MAACO Bowl primer
MAACO Bowl Las Vegas
Oregon State vs. BYU
Tonight, 8 p.m. EST, ESPN
Prospects worth keeping an eye on:
He throws one catchable football
Oregon State’s Sean Canfield has been one of the most efficient quarterbacks in the country, completing 70 percent of his passes for 3,103 yards and 21 touchdowns while throwing only six interceptions. He’s done a great job all year not only taking proper care of the football but also anticipating throws down the field. Canfield is a well-built quarterback at 6-4, 214 pounds, but the lefty doesn’t possess the type of arm strength needed to consistently thread the needle and force the ball into tight spots outside the numbers. However, he throws one of the most catchable balls I’ve seen this season and always seems to put the right amount of touch and velocity behind each pass, giving his receivers the best chance to pluck the ball and create after the catch. Plus, he’s shown an ability all season to be decisive in the pocket, quickly go through his progressions and find his checkdown options if nothing is there. Oregon State head coach Mike Riley has seen the likes of Derek Anderson and Matt Moore develop under his tutelage and go on to start games as NFL signal callers. However, it’s Canfield who looks to be the best of the bunch and could end up being the first senior quarterback off the board next April with a strong postseason.
One of the toughest matchups for any defense in college football over the past three seasons has been BYU tight end Dennis Pitta. Pitta is a 6-5, 248-pound athlete who has a real feel for the pass game and great body control and knows how to set up defenders before his breaks. He’s likely to surpass 800 yards receiving for the third straight year and has the ability to not only shield defensive backs from the football when he lines up on the outside, but can also run past linebackers down the seam when he plays with his hand on the ground. However, the main question concerning Pitta at the next level is: Will he be able to hold his own as blocker with an NFL-caliber defensive end lined up over his face? If not, he still has the ability to cause a lot of mismatches in the pass game as a team’s No. 2 tight end but can’t be considered a starting-caliber “on the line Y” for an NFL team.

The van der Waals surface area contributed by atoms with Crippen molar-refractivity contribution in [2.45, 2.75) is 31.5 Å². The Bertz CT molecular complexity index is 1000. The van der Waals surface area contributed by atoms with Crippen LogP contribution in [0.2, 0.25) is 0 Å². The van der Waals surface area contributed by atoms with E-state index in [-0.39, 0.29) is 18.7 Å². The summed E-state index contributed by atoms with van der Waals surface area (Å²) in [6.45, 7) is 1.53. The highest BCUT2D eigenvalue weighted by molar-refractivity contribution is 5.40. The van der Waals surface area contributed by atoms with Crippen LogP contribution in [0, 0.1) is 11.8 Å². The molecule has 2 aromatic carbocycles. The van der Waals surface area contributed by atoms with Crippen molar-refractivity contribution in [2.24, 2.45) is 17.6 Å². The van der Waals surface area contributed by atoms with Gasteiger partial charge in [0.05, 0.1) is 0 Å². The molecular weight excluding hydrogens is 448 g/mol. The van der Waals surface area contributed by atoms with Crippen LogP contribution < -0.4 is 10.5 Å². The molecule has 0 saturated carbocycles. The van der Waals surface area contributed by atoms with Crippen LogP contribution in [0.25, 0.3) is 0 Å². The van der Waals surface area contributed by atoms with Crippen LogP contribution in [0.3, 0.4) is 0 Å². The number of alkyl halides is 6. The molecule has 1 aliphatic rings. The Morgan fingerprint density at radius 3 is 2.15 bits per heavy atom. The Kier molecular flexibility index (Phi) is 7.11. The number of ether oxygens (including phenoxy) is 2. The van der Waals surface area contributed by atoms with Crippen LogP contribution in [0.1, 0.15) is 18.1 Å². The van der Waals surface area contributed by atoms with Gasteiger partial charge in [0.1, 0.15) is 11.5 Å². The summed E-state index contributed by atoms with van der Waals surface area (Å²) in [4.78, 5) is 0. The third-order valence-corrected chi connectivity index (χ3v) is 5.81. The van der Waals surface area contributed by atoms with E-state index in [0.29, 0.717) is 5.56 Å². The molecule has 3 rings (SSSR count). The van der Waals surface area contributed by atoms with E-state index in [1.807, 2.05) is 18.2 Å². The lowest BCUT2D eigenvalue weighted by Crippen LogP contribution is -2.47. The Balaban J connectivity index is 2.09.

One prospect I’m exited to study again is Oregon State offensive guard Gregg Peat, who has quietly been one of the Pac-10’s most impressive offensive linemen in 2009 and looks poised to start making a move up draft boards this postseason. He isn’t the biggest or most athletically gifted guard prospect, but he’s had some impressive showings this year vs. some of the best defensive tackles in the Pac-10 and should more than hold his own tonight.
You just never know
One guy to keep a close eye on is BYU redshirt sophomore left tackle Matt Reynolds, who has quietly been one of the most dominant offensive linemen in the country this season. He possesses an intriguing blend of size (6-6, 329) and overall athleticism off the edge in pass protection as well as impressive anchor strength on contact. Plus, he looks natural on the move and displays the coordination to reach defenders off his frame and hit/seal at the second level. Now, he still gets raw with his footwork at times and is able to get away with some sloppy technique because of his pure ability. However, he has the skill set to develop into one of the nation’s top offensive tackle prospects in the coming years and has the upside to project as a potential dirty starter at the next level if, for some reason, he declares early for the draft.
Wow! He can pack a punch
Pound for pound, Oregon State defensive tackle Stephen Paea might produce the most devastating punch on contact of any lineman in the country. His ability to generate power off the snap and consistently uncoil a compact yet overwhelming pop is a trait not displayed by many 6-1, 288 pound linemen. Paea is a former rugby player who was born in Tonga and is still developing at the position, but he’s made his share of plays this year and has one of the highest ceilings of any junior defensive line prospect in the nation. He possesses a stout, muscular build and displays the first-step quickness and power to mature into a disruptive/penetrating type of interior lineman at the next level. As of now, Paea grades out as a guy who will see playing time as rookie but be counted on to start for an NFL team in year two or three. However, you can tell he’s a passionate, hard-working individual who, with some time, definitely has the skill set and willingness to develop into an impact interior lineman at the next level.
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